Flora Pty Ltd had placed an advertisement for black roses that were available for the first time to their consumers. The company indicated that the stocks were limited and this was a strategy aimed at gaining consumer interest to their products. The products were to be available the following week beginning on a Monday. However, the nursery caught fire on that weekend resulting to black roses that were destroyed. The most ethical undertaking that the company is expected to take is apologize to their clients, explaining the exact events that made the black roses to be unavailable (Sim, 2016). Moreover, the company is expected to issue promise notes to the clients who paid for the delivery period. Flora Pry Ltd undertook all the precautions and therefore did not violate any ACL regulations.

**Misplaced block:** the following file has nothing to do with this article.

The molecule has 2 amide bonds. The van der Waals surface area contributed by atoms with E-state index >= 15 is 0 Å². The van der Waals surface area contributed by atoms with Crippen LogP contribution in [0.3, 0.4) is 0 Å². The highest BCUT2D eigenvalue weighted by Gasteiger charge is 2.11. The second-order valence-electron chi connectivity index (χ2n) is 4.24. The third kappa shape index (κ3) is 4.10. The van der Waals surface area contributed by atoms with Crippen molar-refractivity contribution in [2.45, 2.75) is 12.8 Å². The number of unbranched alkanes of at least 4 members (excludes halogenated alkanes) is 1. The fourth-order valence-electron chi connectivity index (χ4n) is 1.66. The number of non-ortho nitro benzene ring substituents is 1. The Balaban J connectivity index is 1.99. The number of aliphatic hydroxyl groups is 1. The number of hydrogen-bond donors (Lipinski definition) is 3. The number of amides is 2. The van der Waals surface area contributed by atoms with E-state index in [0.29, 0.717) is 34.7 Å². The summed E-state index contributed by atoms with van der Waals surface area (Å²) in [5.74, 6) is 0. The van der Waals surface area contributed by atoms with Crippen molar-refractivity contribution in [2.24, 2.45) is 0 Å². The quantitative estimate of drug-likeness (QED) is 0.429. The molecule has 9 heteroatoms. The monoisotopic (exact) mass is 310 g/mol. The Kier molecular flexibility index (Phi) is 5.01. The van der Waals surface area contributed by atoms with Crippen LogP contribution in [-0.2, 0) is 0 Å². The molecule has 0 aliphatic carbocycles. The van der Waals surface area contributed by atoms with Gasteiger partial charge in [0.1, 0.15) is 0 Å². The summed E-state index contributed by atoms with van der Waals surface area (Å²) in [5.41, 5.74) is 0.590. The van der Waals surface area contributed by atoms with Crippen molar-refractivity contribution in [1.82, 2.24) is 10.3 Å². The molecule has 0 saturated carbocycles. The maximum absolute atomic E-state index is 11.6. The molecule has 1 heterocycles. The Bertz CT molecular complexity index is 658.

- ACDC Ltd
ACDC Ltd made an advertisement through a regional newspaper that it was holding promotional selling that would last over the weekend. The company had indicated in the advertisement that it was selling Toshima Note Book computers at a much lower price and indicated that the stock was limited. This known as a bait type of advertisement since it offered products such as the computers at low prices with the main aim of attracting consumers to the business (Sim, 2016). It is important to note that this type of advertisement is legitimate where consumers are given accurate information regarding the available products as well as the period. However, ACDC Ltd declined to inform the consumers that there were only 10 Toshima Note Book Computers available for sale. Moreover, the products were reasonably quantified for a realistic period of a weekend. In this respect, the bait advertisement was illegal and violated the ACL regulations regarding advisements.